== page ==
Fighting tumours with light
Chemotherapy that does nothing until you irradiate it with light. Sylvestre Bonnet receives a Vici grant of 1.5 million euros for the development of this treatment. The Leiden chemist wants to build a new molecule to fight tumours that are at the time still difficult to treat.
Chemo with light
‘Ordinary chemotherapy makes too little distinction between good and bad cells', Bonnet explains. 'It kills not only cancer but also healthy cells.' Together with his group he, therefore, works on molecules that do not pose a danger to the body, because they only become active under the influence of visible light. During treatment, a patient takes these medicines and lets them spread throughout the body. Then, by illuminating just the tumour, the drug only becomes active there and only the bad cells are attacked. 'Our molecules are naturally toxic but are protected by a light-sensitive group. If you irradiate them, this group disappears and the molecule can react with the target: the cancer cells.'
Light therapy against cancer already exists and is called photodynamic therapy. The problem with the current therapy, however, is that it works only with oxygen. 'These molecules use the energy of light to activate the oxygen in the irradiated cancer tissue,' Bonnet says. As a result, it becomes more reactive and then destroys the cancer cells.' However, some tumours are poorly perfused and therefore low in oxygen. In these so-called hypoxic tumours, regular phototherapy does not work. Other therapies, such as radiation and regular chemotherapy, are also less effective against these type of tumours. That is why Bonnet focuses on this group. 'We make molecules that under the influence of light split into two toxic parts, without the influence of oxygen. These molecules can therefore also attack tumours with little oxygen. For this purpose, Bonnet uses metal complexes with the metal ruthenium.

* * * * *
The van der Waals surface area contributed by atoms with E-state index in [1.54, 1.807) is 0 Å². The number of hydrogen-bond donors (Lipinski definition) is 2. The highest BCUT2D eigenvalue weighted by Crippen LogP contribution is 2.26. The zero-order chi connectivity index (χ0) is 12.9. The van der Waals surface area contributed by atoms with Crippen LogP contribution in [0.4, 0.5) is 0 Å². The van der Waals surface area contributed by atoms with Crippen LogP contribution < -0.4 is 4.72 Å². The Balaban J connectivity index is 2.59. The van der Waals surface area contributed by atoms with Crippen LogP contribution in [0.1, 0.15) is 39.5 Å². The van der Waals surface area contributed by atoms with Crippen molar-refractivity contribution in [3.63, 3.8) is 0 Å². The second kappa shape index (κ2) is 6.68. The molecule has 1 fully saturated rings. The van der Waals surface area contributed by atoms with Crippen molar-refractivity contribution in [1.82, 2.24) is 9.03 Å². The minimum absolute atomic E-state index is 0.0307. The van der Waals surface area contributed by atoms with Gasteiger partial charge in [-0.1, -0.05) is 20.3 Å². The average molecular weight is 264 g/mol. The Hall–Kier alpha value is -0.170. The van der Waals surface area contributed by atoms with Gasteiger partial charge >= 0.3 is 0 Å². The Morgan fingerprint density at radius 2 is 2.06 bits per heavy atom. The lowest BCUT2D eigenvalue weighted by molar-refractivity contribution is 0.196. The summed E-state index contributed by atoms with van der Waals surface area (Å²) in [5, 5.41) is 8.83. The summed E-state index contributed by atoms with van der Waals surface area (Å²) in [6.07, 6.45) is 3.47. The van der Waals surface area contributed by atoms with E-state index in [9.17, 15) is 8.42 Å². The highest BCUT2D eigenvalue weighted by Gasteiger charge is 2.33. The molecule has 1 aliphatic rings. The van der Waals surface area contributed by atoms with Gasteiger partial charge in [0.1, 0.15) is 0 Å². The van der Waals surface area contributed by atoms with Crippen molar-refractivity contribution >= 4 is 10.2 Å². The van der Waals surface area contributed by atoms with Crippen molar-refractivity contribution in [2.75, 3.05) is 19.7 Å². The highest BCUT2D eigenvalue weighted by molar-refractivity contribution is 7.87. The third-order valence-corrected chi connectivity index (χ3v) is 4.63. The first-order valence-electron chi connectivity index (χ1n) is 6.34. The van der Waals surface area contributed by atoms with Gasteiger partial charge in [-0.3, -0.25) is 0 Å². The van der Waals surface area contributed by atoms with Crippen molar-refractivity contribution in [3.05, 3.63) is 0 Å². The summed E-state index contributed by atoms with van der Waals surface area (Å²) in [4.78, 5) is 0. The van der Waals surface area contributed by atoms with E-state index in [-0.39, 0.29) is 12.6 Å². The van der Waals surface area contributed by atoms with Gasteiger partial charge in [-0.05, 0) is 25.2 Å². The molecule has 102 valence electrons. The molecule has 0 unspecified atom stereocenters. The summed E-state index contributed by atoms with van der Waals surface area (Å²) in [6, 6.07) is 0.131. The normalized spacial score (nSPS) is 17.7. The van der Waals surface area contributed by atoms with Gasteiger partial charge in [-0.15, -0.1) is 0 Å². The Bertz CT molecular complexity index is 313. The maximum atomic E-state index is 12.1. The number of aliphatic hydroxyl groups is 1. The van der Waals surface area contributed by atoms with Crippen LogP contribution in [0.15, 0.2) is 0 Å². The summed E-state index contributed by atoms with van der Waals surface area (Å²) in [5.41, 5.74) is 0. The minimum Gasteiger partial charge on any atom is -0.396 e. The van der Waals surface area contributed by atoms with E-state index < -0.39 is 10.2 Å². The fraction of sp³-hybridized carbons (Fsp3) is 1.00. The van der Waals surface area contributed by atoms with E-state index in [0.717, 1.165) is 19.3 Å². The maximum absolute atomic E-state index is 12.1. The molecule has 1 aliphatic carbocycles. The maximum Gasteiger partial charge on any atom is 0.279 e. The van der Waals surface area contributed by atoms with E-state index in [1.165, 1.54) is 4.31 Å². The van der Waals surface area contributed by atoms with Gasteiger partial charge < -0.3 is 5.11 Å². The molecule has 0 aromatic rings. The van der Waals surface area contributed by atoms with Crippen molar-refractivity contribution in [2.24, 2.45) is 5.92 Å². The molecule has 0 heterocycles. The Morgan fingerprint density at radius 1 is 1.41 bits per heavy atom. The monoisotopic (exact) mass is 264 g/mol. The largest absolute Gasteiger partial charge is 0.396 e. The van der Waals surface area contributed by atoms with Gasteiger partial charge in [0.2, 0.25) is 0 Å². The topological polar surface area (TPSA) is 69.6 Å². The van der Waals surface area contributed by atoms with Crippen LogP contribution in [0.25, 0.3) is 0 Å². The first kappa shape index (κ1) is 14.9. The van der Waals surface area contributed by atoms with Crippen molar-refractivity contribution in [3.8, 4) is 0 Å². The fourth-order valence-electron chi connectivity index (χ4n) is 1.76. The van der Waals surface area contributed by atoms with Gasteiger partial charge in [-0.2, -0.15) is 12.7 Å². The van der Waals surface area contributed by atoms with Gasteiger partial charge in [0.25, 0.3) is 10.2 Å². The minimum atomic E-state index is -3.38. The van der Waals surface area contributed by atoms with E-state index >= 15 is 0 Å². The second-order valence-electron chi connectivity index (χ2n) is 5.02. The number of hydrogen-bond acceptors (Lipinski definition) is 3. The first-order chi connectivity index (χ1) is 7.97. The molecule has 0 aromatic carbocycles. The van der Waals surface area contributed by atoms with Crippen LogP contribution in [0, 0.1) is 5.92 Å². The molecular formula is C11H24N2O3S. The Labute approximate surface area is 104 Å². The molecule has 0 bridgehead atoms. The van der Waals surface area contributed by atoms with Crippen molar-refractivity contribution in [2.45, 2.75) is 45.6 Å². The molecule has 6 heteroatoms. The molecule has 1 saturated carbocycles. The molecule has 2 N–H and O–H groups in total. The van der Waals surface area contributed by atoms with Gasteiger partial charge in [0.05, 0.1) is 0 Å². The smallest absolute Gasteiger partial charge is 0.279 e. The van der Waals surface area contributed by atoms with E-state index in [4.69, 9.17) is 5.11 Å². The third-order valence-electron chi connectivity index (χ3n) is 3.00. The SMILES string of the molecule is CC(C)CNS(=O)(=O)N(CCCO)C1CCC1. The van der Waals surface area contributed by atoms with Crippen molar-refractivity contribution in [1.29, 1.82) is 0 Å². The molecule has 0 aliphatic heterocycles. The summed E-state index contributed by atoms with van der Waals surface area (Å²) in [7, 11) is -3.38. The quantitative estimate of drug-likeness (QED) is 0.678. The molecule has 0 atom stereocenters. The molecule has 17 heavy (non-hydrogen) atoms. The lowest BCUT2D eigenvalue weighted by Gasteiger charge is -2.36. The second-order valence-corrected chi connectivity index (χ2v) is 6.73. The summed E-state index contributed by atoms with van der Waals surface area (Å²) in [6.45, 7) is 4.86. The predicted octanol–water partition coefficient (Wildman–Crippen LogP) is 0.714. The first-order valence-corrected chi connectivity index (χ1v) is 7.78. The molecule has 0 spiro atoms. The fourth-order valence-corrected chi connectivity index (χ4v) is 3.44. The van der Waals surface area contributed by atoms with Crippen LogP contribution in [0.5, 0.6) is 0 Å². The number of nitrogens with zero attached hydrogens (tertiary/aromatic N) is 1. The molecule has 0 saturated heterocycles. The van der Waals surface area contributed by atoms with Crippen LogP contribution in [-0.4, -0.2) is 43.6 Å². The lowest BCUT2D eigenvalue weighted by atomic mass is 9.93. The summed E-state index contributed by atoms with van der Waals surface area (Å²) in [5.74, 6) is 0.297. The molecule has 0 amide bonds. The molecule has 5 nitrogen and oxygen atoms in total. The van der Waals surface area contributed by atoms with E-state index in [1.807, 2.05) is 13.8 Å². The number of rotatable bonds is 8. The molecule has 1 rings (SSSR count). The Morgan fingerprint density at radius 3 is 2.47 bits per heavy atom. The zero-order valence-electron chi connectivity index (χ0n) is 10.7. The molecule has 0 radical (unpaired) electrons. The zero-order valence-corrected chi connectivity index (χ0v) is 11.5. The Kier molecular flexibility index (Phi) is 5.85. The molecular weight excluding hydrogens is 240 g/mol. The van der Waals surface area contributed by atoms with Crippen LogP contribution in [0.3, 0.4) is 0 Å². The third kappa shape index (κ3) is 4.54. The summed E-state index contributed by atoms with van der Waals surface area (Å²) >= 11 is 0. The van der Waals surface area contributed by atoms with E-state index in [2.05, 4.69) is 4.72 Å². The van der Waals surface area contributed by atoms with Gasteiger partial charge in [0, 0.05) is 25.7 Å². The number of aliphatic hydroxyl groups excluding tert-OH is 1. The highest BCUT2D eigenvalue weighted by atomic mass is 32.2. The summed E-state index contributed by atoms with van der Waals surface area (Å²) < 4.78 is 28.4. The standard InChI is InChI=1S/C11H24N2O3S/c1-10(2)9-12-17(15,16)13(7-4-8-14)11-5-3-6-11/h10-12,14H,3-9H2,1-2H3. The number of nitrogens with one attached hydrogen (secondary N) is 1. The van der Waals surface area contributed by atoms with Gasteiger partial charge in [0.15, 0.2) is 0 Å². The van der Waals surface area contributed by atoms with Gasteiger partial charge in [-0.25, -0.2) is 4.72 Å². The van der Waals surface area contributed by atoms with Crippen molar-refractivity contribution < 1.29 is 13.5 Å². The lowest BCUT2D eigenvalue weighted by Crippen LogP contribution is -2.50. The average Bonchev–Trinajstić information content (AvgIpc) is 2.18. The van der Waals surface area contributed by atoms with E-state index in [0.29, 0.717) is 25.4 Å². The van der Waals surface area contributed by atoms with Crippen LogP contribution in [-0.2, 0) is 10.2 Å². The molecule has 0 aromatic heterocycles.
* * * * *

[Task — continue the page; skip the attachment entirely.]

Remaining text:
With his Vici grant Bonnet wants to solve a second problem. 'The current light therapy focuses on DNA. An active molecule binds to a DNA molecule and destroys it, causing the entire cell to break down. The problem, however, is that DNA is not cancer-specific, because it is in every cell. Furthermore, hypoxic cancer cells are often resistant to DNA attacking molecules. That is why we want to make molecules that are more selective, that work on a protein that is specific to cancer'. But that is quite difficult, according to Bonnet. Whereas it was still relatively easy to bind metal to DNA, binding to a protein is a lot more complicated. 'If you want to block a protein with a molecule, that molecule must fit very specifically in the protein. That is quite tricky, because you have to deal with many criteria: the charge of the molecule, the hydrophobicity, the shape... it all determines whether it fits or not.'